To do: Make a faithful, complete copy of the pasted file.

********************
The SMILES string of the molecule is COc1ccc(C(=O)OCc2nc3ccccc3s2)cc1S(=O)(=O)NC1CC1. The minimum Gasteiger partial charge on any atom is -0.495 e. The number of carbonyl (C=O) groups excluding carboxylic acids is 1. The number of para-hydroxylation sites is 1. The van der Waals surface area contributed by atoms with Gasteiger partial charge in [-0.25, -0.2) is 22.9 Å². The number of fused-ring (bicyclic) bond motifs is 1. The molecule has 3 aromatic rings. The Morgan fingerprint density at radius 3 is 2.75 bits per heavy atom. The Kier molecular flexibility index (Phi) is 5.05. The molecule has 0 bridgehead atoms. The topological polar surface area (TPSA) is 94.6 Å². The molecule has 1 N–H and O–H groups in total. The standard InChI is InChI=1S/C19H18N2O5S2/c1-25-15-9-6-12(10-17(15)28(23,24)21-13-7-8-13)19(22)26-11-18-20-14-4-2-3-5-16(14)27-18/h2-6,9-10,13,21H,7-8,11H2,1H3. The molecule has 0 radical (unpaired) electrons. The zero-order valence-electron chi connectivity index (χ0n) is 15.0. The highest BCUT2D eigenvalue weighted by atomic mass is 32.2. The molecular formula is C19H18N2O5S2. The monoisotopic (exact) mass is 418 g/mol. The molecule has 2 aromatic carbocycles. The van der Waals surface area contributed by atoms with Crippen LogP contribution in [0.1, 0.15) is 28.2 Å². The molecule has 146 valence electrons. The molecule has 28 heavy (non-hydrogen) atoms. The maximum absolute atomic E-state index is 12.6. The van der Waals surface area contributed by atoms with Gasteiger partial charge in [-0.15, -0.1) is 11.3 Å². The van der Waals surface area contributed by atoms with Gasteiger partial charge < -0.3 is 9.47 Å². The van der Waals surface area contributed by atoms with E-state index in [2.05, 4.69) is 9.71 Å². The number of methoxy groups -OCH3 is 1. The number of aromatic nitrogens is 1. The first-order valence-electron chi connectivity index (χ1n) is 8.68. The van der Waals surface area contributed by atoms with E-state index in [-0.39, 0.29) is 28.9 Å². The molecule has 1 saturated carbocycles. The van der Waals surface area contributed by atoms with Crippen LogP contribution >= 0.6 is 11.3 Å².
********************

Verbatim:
The SMILES string of the molecule is COc1ccc(C(=O)OCc2nc3ccccc3s2)cc1S(=O)(=O)NC1CC1. The minimum Gasteiger partial charge on any atom is -0.495 e. The number of carbonyl (C=O) groups excluding carboxylic acids is 1. The number of para-hydroxylation sites is 1. The van der Waals surface area contributed by atoms with Gasteiger partial charge in [-0.25, -0.2) is 22.9 Å². The number of fused-ring (bicyclic) bond motifs is 1. The molecule has 3 aromatic rings. The Morgan fingerprint density at radius 3 is 2.75 bits per heavy atom. The Kier molecular flexibility index (Phi) is 5.05. The molecule has 0 bridgehead atoms. The topological polar surface area (TPSA) is 94.6 Å². The molecule has 1 N–H and O–H groups in total. The standard InChI is InChI=1S/C19H18N2O5S2/c1-25-15-9-6-12(10-17(15)28(23,24)21-13-7-8-13)19(22)26-11-18-20-14-4-2-3-5-16(14)27-18/h2-6,9-10,13,21H,7-8,11H2,1H3. The molecule has 0 radical (unpaired) electrons. The zero-order valence-electron chi connectivity index (χ0n) is 15.0. The highest BCUT2D eigenvalue weighted by atomic mass is 32.2. The molecular formula is C19H18N2O5S2. The monoisotopic (exact) mass is 418 g/mol. The molecule has 2 aromatic carbocycles. The van der Waals surface area contributed by atoms with Crippen LogP contribution in [0.1, 0.15) is 28.2 Å². The molecule has 146 valence electrons. The molecule has 28 heavy (non-hydrogen) atoms. The maximum absolute atomic E-state index is 12.6. The van der Waals surface area contributed by atoms with Gasteiger partial charge in [-0.15, -0.1) is 11.3 Å². The van der Waals surface area contributed by atoms with Gasteiger partial charge < -0.3 is 9.47 Å². The van der Waals surface area contributed by atoms with E-state index in [2.05, 4.69) is 9.71 Å². The number of methoxy groups -OCH3 is 1. The number of aromatic nitrogens is 1. The first-order valence-electron chi connectivity index (χ1n) is 8.68. The van der Waals surface area contributed by atoms with E-state index in [-0.39, 0.29) is 28.9 Å². The molecule has 1 saturated carbocycles. The van der Waals surface area contributed by atoms with Crippen LogP contribution >= 0.6 is 11.3 Å².